Nausea

Most women don’t start to get queasy until about 6 weeks into their pregnancy, but some experience morning sickness as early as 3 weeks after conception.

Morning sickness can happen in the morning, afternoon or night, and this nausea during pregnancy is most likely caused by changing hormones.

Morning sickness usually ends in your second trimester, and eating foods that settle your stomach (like saltines and ginger ale) in the meantime will help.

 Frequent urination

During pregnancy, your body produces an excess of fluids which causes your bladder to work overtime. This leads to frequent pee breaks at probably inconvenient times.

Starting around 6-8 weeks after conception, you may find yourself making a few extra trips to the bathroom. If you’re pregnant, frequent urination is probably due to hormone levels. 

 Cramping

If you're feeling crampy, it might be your uterus stretching to prepare for a baby. Of course, it could also mean your period is right around the corner. Like all of these symptoms, cramps should be taken in context with your normal cycle and other symptoms.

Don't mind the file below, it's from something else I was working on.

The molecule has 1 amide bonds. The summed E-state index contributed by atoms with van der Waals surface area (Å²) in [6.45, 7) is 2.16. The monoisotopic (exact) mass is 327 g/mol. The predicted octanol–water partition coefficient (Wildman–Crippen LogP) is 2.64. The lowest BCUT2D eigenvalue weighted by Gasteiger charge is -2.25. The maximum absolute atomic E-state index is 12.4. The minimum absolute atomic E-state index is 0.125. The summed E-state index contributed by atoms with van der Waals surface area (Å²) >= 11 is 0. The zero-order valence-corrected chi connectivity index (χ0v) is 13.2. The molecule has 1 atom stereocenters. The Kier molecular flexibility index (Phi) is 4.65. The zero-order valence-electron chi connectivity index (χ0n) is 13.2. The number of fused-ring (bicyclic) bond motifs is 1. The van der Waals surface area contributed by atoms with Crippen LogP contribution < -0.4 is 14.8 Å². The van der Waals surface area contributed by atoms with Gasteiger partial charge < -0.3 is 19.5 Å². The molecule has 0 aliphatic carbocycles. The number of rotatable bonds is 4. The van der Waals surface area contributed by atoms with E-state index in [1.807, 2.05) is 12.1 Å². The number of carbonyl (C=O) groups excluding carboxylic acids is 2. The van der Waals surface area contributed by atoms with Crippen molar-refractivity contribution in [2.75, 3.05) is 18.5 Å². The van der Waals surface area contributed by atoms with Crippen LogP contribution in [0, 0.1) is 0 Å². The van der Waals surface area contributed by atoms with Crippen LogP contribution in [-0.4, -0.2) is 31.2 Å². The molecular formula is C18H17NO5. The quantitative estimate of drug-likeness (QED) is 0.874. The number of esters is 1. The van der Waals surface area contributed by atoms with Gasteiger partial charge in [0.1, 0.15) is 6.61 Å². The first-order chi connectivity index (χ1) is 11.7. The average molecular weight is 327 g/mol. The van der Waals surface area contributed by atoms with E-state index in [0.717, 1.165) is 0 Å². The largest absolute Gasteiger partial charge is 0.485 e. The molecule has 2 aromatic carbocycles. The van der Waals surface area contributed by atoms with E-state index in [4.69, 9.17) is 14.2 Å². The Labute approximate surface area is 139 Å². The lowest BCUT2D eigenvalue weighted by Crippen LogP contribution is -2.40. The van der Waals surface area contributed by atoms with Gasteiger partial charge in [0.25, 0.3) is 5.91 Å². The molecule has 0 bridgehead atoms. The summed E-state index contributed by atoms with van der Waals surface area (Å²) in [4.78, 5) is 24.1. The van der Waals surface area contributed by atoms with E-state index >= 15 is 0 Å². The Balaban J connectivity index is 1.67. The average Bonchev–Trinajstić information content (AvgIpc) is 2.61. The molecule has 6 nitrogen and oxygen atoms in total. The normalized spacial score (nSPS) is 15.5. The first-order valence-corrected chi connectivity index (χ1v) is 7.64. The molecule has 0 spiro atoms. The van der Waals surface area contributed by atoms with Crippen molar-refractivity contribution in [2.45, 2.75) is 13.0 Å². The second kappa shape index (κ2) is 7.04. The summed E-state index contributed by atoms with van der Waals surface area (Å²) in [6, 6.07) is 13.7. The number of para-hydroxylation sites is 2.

Cravings or food aversions

We’ve all seen the movies/TV shows with pregnant moms eating pickles and ice cream but the reality is many women do crave certain foods when they are pregnant.

Some women have aversions to certain foods as well, which can last throughout your pregnancy. Like most other symptoms of pregnancy, these food preferences can be because of hormonal changes.

 Spotting

A small amount of spotting or vaginal bleeding is sometimes one of the first signs of pregnancy. This spotting is known as implantation bleeding, which happens when the fertilized egg attaches to the lining of your uterus and causes a little bloodshed.